CONCERNS RAISED OVER PRISON OVERCROWDING

Prison_Officers_Union_Managing_Risk_Meme_Facebook_V2.jpg

A United Voice survey carried out by correctional officers found that they believe overcrowding and understaffing is putting their safety at risk. Just 16% of those who took part believe that the current number of prisoners is manageable without creating a safety risk. While only 11% of those who completed the survey think there is always enough staff rostered on to ensure safe working conditions.

 

The survey on safety issues was conducted among prison officers at Queensland’s two private prisons, Arthur Gorrie Correctional Centre and Southern Queensland Correctional Centre. Co-ordinator Michael Clifford said the results are very worrying and prove that overcrowding and staff safety are huge issues in Queensland’s private prisons. “We carried out this survey because we had received numerous reports of health and safety concerns at both facilities and we believe prison management are not taking these concerns seriously,” said Mr Clifford.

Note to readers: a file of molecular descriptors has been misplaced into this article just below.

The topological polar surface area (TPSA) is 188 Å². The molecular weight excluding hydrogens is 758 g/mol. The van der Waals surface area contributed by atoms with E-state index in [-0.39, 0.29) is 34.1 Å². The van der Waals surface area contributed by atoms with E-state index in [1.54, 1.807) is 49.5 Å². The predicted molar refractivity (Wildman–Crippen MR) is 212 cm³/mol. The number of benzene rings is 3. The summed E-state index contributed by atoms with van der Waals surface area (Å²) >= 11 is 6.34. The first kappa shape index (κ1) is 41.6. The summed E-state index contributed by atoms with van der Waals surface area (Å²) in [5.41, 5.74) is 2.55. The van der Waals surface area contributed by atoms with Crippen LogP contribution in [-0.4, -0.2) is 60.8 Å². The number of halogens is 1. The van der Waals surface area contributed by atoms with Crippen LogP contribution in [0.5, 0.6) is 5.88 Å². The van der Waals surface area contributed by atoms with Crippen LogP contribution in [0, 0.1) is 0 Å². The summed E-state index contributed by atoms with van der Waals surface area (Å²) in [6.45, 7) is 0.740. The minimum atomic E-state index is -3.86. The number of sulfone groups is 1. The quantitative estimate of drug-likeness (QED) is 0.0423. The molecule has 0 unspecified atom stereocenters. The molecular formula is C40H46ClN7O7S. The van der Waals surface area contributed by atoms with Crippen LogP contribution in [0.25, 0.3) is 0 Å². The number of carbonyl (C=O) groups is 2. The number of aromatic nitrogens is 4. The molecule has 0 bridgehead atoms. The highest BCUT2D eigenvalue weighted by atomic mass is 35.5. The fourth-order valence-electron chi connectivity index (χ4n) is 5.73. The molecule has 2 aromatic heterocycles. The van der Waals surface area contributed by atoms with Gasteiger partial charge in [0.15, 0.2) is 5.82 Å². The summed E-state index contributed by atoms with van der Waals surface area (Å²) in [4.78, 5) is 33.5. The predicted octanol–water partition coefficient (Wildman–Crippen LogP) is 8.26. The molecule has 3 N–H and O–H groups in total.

The survey revealed just 25% of participants believe management treat their safety with the priority it deserves. Only 23% believe management listen and act when safety concerns are raised with 25% of the opinion that their boss actually cares about the well-being of correctional officers. “One of the main outcomes of this survey is that officers have identified overcrowding and understaffing as the biggest issues in both prisons. Members believe these problems are creating an unsafe workplace and many fear for their safety,” said Mr Clifford.

 “Overcrowding is an issue which our members have raised time and again. It really poses so many problems for officers as prisons are only built to cater for a certain number of inmates. When we have prisoners crammed into common areas, with less space and forced to eat their meals on stairs, it leads to a greater level of agitation. This agitation leads to prisoners lashing out at fellow inmates and officers by verbally and physically assaulting them.” Members also believe that overcrowding is one of the major contributing factors to the rise in the number of assaults in Queensland prisons. Since the start of the year, there were 658 reported assaults in Queensland prisons, 181 in January, 145 in February, 174 in March and 158 in April.

Check out the media coverage of our survey by clicking here and here.

Be the first to comment

Please check your e-mail for a link to activate your account.